Last year, Wieden Kennedy topped Ad Age’s Agency A-List for the second year in a row thanks to impressive account wins and ever-expanding work for legacy clients.
But taking the top honor for three consecutive years—the first three-peat since Ad Age first began naming an Agency of the Year in 1974—requires a certain kind of magic. In addition, Wieden Kennedy has received the honor five times—in 1992, 2011, 2018, 2019 and 2020; no other agency has won more than three times.
This past year, the agency doubled down on its previous successes, proving that it can build upon even its best work with longtime creative partners while still drawing some of the most recognizable brands on the planet into its fold.
The Portland office turned its Nike ads featuring Colin Kaepernick into a full-brand platform that celebrated women in sports. In New York, the Ford account grew from project work to one of the agency’s largest clients, and the shop killed off Bud Light’s titular mascot in a gruesome Super Bowl spot, only to resurrect him later.
All told, the agency landed 21 new business wins, including work with Facebook, Fisher-Price, HP OMEN, Magic Leap, Michelob Ultra, Trolli, media for Quibi and, in a move that stunned the industry, nailed the U.S. creative account for McDonald’s, just three years after the fast-feeder’s last industry-shaking review. Perhaps even more amazing, it won McDonald’s while still maintaining its long-running relationship with KFC, a move that is turning old notions of client conflicts on its head.
At the same time, the agency lost ABC Media and Instagram due to restructurings at Disney and Facebook, respectively, and parted ways with RXBAR and Lyft post-IPO. After an award-winning campaign for OKCupid, parent company Tinder opted to move the account to Mekanism.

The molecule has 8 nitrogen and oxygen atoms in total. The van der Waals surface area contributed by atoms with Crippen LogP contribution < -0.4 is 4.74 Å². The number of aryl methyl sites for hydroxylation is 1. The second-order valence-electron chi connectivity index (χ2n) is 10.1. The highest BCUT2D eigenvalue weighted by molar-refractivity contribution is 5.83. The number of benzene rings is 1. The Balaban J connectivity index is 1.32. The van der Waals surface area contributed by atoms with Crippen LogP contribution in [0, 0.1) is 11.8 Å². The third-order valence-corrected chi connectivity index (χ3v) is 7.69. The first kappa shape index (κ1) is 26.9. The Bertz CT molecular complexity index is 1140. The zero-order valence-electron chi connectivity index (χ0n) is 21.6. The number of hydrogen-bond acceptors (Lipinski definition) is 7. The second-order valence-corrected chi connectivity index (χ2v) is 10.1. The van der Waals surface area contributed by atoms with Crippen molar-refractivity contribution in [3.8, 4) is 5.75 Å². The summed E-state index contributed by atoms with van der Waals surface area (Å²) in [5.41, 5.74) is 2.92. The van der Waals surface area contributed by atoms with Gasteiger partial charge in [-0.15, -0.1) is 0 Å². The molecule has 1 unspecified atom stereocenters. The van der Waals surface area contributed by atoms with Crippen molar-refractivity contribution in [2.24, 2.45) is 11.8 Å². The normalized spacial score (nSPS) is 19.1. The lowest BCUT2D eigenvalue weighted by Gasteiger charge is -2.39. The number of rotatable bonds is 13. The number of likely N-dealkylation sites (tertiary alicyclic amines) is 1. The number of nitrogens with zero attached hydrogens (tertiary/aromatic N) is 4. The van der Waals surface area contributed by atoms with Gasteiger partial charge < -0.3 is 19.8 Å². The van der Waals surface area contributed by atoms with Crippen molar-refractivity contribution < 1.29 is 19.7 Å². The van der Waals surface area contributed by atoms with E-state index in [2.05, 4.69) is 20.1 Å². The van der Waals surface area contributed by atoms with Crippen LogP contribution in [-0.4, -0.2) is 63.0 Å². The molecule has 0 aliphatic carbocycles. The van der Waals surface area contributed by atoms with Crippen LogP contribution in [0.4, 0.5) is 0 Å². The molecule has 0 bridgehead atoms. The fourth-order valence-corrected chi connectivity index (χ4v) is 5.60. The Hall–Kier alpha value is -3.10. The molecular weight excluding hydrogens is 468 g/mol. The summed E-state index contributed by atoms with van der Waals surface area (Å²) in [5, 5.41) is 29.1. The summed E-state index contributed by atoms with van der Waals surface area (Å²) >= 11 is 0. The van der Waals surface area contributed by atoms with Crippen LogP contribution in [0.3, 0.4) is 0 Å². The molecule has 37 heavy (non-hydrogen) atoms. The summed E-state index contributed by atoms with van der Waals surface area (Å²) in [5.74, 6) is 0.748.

Nonetheless, W K’s global revenue was up 14.1 percent in the U.S. and 8 percent globally. Portland notched its second-best year ever, and New York had its best year for the third straight time.
“The world right now isn’t really set up for a company like ours. The contracts aren’t written for a company like ours. Non-competes weren’t created to help a company like ours. Media infrastructure, none of it has been set up to be in our favor,” says Colleen DeCourcy, co-president and global chief creative officer. “And I think that there are a set of clients in this business who see the value of what we bring, and they really want to help us face those headwinds. And so rules get broken.”
A steady hand
Account wins get the glory, but no agency can survive on new business alone. After the pitch, there is always the work, and few agencies have shown that they can iterate and reevaluate and continue to deliver culture-leading creative better than Wieden.
To follow up on the Cannes Lions-winning “Dream Crazy” work for Nike, the agency expanded the campaign’s purview. In February, “Dream Crazier” highlighted the challenges that female athletes confront and overcome to be the best in their sport with a spot narrated by tennis champion Serena Williams. “Dream With Us” followed Team USA to the Women’s World Cup, where it shifted from celebratory to inspirational after the U.S. won the tournament, lobbying for equal pay for the winners, who earn only a fraction of what their less successful male counterparts do. By the end of September, Nike’s women’s business was growing at double digits.
The KFC team in Portland continued a seemingly never-ending stream of new Colonels, tapping more celebrities, exotic dancers, a robot and virtual avatars to don the starched whites and goatee.
“With KFC, we made more big bets in spaces outside of film,” says Eric Baldwin, executive creative director at W K Portland, who heads creative in the office alongside fellow Executive Creative Director Jason Bagley. “When we do TV, we do it in a bigger way, like the ‘Rudy’ work with Sean Astin.” Another KFC campaign offered “Seasoned Tickets,” a delivery of chicken wings for every football game of the season in a partnership with GrubHub.